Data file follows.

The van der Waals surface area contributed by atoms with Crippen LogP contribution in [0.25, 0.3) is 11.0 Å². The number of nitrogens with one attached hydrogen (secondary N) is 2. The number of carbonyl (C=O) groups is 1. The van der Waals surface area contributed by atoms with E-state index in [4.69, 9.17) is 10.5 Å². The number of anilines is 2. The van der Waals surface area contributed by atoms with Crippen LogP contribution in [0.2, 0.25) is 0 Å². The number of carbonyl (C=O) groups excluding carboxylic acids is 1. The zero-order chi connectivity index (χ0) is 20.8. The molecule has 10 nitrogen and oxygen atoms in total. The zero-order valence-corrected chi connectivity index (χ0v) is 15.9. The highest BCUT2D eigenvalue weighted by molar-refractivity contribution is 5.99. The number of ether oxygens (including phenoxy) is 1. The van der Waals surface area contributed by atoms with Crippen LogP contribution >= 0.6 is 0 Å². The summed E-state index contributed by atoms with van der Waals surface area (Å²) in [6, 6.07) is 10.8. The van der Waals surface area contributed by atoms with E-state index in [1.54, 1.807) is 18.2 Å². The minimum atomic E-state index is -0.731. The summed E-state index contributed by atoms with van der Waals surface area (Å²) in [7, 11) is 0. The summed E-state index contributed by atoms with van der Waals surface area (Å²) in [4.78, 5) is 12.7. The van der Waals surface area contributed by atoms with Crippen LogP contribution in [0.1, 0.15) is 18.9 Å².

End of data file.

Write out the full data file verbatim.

The van der Waals surface area contributed by atoms with Crippen LogP contribution in [0.25, 0.3) is 11.0 Å². The number of nitrogens with one attached hydrogen (secondary N) is 2. The number of carbonyl (C=O) groups is 1. The van der Waals surface area contributed by atoms with E-state index in [4.69, 9.17) is 10.5 Å². The number of anilines is 2. The van der Waals surface area contributed by atoms with Crippen LogP contribution in [0.2, 0.25) is 0 Å². The number of carbonyl (C=O) groups excluding carboxylic acids is 1. The zero-order chi connectivity index (χ0) is 20.8. The molecule has 10 nitrogen and oxygen atoms in total. The zero-order valence-corrected chi connectivity index (χ0v) is 15.9. The highest BCUT2D eigenvalue weighted by molar-refractivity contribution is 5.99. The number of ether oxygens (including phenoxy) is 1. The van der Waals surface area contributed by atoms with Crippen LogP contribution >= 0.6 is 0 Å². The summed E-state index contributed by atoms with van der Waals surface area (Å²) in [6, 6.07) is 10.8. The van der Waals surface area contributed by atoms with E-state index in [1.54, 1.807) is 18.2 Å². The minimum atomic E-state index is -0.731. The summed E-state index contributed by atoms with van der Waals surface area (Å²) in [7, 11) is 0. The summed E-state index contributed by atoms with van der Waals surface area (Å²) in [4.78, 5) is 12.7. The van der Waals surface area contributed by atoms with Crippen LogP contribution in [0.1, 0.15) is 18.9 Å².